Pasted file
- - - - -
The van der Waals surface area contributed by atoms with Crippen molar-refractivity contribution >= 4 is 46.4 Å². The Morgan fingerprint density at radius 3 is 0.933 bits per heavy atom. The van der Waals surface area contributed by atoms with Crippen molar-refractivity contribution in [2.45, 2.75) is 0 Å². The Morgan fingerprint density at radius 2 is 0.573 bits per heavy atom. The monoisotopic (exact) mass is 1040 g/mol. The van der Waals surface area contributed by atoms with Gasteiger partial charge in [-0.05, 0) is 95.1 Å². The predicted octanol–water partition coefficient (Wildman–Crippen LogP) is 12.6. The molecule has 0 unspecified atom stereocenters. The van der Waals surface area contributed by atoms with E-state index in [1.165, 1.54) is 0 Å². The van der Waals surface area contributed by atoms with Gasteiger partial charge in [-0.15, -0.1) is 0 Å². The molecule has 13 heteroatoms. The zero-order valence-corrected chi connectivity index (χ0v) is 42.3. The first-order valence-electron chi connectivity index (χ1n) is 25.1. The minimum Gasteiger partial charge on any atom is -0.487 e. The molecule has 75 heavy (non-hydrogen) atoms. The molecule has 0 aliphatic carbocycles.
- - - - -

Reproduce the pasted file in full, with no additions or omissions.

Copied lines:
The van der Waals surface area contributed by atoms with Crippen molar-refractivity contribution >= 4 is 46.4 Å². The Morgan fingerprint density at radius 3 is 0.933 bits per heavy atom. The van der Waals surface area contributed by atoms with Crippen molar-refractivity contribution in [2.45, 2.75) is 0 Å². The Morgan fingerprint density at radius 2 is 0.573 bits per heavy atom. The monoisotopic (exact) mass is 1040 g/mol. The van der Waals surface area contributed by atoms with Gasteiger partial charge in [-0.05, 0) is 95.1 Å². The predicted octanol–water partition coefficient (Wildman–Crippen LogP) is 12.6. The molecule has 0 unspecified atom stereocenters. The van der Waals surface area contributed by atoms with E-state index in [1.165, 1.54) is 0 Å². The van der Waals surface area contributed by atoms with Gasteiger partial charge in [-0.15, -0.1) is 0 Å². The molecule has 13 heteroatoms. The zero-order valence-corrected chi connectivity index (χ0v) is 42.3. The first-order valence-electron chi connectivity index (χ1n) is 25.1. The minimum Gasteiger partial charge on any atom is -0.487 e. The molecule has 75 heavy (non-hydrogen) atoms. The molecule has 0 aliphatic carbocycles.